The role of meaning in (medical) science

Reflections by Adam Bjerre on N=1Campus25

The CauseHealth workshop at NMBU was a very different kind of workshop than I was used to as a practising and basically mechanistically trained physiotherapist. The gathering was much more abstract, more reflective and still tremendously engaging and relevant. It occurred to me how much the workshop highlighted the problem that still seems to haunt the medical sciences as well as the sciences in general, but the natural sciences in particular: the role of meaning in a material world or more precisely how (local, not global) meaning can be causally efficacious.

In the special sciences I think we assume this kind of causal connection, but it is still quite a task to explain how this kind of causality comes about and what the consequences (especially in the medical sciences) are in terms of thinking about our deeper assumptions regarding health, disease, treatment and care. Concepts like interpretation, function, value, self, sentience, and emotion are concepts that are not easily integrated into a naturalistic perspective that is heavily dominated by a reductionistic, mechanistic, eliminative and (still) dualistic perspective and yet to claim a kind of downward or top-down causation that is somehow a free-standing principle for life and mind is equally fruitless and just begs the question. The aphorism “the whole is more than the sum of the parts” also invites non-materialistic explanations and interpretations which isn’t very fruitful either.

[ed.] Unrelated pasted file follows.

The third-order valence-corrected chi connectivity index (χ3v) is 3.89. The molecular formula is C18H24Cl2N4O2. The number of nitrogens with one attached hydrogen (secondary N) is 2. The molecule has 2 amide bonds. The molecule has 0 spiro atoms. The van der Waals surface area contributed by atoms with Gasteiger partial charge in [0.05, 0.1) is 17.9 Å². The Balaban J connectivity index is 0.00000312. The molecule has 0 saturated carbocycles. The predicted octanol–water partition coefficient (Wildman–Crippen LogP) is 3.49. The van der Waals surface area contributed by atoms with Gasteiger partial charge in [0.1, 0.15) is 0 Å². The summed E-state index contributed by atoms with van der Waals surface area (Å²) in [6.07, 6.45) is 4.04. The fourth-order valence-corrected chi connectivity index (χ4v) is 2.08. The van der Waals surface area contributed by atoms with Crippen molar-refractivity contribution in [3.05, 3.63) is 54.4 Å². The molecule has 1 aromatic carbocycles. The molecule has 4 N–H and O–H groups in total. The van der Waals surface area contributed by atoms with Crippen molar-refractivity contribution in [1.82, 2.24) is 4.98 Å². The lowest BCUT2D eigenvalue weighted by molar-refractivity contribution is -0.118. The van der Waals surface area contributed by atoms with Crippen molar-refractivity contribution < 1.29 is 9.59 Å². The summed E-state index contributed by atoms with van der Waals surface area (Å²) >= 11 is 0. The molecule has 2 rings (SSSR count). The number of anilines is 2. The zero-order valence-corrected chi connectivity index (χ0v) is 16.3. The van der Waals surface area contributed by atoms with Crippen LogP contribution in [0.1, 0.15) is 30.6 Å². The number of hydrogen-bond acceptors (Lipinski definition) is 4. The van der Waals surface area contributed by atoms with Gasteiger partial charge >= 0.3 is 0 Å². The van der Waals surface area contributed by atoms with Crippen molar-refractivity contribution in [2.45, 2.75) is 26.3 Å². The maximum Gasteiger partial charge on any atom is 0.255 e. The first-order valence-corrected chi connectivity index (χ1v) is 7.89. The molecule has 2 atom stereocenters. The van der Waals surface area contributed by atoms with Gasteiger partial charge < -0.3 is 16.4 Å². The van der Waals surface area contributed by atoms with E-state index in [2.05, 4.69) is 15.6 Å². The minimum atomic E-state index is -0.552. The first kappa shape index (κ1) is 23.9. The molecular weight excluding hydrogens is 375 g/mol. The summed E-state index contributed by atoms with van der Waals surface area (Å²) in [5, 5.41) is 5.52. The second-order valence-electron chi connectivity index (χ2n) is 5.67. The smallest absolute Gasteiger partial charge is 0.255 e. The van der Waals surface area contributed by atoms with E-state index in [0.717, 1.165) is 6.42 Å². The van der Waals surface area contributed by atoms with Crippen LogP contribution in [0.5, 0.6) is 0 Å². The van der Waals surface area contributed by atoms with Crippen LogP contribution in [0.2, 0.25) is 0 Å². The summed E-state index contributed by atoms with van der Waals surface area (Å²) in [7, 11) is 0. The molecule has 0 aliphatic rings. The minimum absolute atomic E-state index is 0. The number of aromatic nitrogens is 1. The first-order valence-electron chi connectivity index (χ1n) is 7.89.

But I think that is the task that we are faced with when trying to get more clear about the problems of explanation and understanding we face regarding medicine, fatigue, pain, suffering, experience or subjectivity. It seems like the CauseHealth-project is a tiny, but important step towards reconciling the divide that Descartes among others created with a purely mechanistic view of our bodies. I for one look forward to interesting and engaging discussions on these topics and especially trying rationally to put the person in the center instead of the disease.

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